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Bob Norster at 65, Wales king of the lineout jungle who was so good opponents would target him

The memory drifts back to an evening game at Stradey Park a couple of decades or so ago with Bob Norster surrounded by a pack of journalists in the car park post-match.

“Bob, do you think players should be on performance-related pay,” one of the scribes asked the former second row.

Without hesitation, Norster replied: “I wouldn’t go there if I were you. Someone might come up with the idea of ​​performance-related pay for journalists.”

Touch.

Readmore:The Wales job people keep quitting is arguably the most important one

Norster is 65 this week, on Thursday to be precise. It seems only 10 minutes ago that he was starring consistently for Cardiff and Wales as a player. It’s an understatement to say the Welsh pack blew cold as well as hot in those days — some of the performances were sub-zero jobs. But Norster had high standards and hit them in pretty much every game he played, with his lineout work often peerless.

At Cardiff I have formed a famous partnership with the hooker Alan Phillips. “Bob liked my throwing in,” Phillips recalls during a profile of Norster on Cardiff RFC’s website, “but the trouble was I’d get the first eight spot on and if I then missed him with the ninth I would get earache about it for days.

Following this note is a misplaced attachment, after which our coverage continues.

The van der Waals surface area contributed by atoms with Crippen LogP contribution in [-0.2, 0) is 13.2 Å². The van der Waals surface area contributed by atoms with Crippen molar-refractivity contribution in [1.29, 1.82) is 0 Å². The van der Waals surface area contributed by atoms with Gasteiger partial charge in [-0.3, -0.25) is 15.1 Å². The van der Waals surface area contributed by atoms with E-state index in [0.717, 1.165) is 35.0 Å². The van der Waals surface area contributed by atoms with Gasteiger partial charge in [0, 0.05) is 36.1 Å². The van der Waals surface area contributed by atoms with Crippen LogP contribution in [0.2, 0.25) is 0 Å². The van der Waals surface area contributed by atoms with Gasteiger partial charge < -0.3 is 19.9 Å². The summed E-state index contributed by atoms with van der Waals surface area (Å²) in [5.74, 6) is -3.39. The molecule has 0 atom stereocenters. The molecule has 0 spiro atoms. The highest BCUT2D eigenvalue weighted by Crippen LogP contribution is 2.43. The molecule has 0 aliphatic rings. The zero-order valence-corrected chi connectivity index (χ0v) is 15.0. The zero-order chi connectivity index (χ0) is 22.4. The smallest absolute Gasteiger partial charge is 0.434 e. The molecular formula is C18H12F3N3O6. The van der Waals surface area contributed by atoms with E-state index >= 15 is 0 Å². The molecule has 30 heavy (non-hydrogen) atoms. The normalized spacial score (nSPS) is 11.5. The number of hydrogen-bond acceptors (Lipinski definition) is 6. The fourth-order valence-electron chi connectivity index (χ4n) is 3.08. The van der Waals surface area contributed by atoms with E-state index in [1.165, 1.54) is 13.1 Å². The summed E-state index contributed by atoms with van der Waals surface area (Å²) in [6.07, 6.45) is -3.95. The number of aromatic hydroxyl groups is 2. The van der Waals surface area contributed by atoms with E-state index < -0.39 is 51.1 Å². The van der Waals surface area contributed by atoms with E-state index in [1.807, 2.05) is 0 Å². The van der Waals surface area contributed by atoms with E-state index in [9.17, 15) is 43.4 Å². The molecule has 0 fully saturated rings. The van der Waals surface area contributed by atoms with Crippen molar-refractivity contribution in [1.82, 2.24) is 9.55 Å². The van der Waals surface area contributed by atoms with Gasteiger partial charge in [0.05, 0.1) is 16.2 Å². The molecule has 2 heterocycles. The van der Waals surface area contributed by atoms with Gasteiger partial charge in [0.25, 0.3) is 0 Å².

“Seriously, though, he really was the best in the business.”

Articulate, genial and savvy enough to steer clear of pitfalls the former Wales team manager and Cardiff chief executive may be, but he hasn’t done that much press post-playing, seemingly able to get by without seeing his name in print or online.

Maybe there’s plenty to be said for that.

But what a player he was.

When he operated the lineout was a jungle, but Norster was king of it, winning ball through a combination of perfect timing and extraordinary jumping skill. At 6ft 5in he wasn’t the biggest, but he had a superb technique, was strong in the air and accomplished what he did.

He had started on the club scene with Abertillery, graduating from their youth team into the senior set-up. It did n’t take long for word of his prowess from him to spread.

The story goes that Pontypridd, complete with their legendary line-out forward ‘Bionic’ Bob Penberthy, visited Abertillery and it was to the amazement of all and sundry that a young lock picked off the first three of their line-outs with ease. “Whoosh!” the tale went. “The youngster leapt like a salmon to take some of the cleanest catches you’ll ever see: two handed, followed by perfect delivery to the scrum half.” For Bob P. and his fellow forwards, it was a genuinely WTF moment — as in ‘what the flip just happened?’

“Never seen anything like it,” one of those forwards later testified.

The youngster in question was Robert Leonard Norster.

Yet despite Wales inviting him to join their squad in 1977, he had to wait until 1982 for his official Test debut, with no caps awarded for a game the big man featured in against Romania in 1979.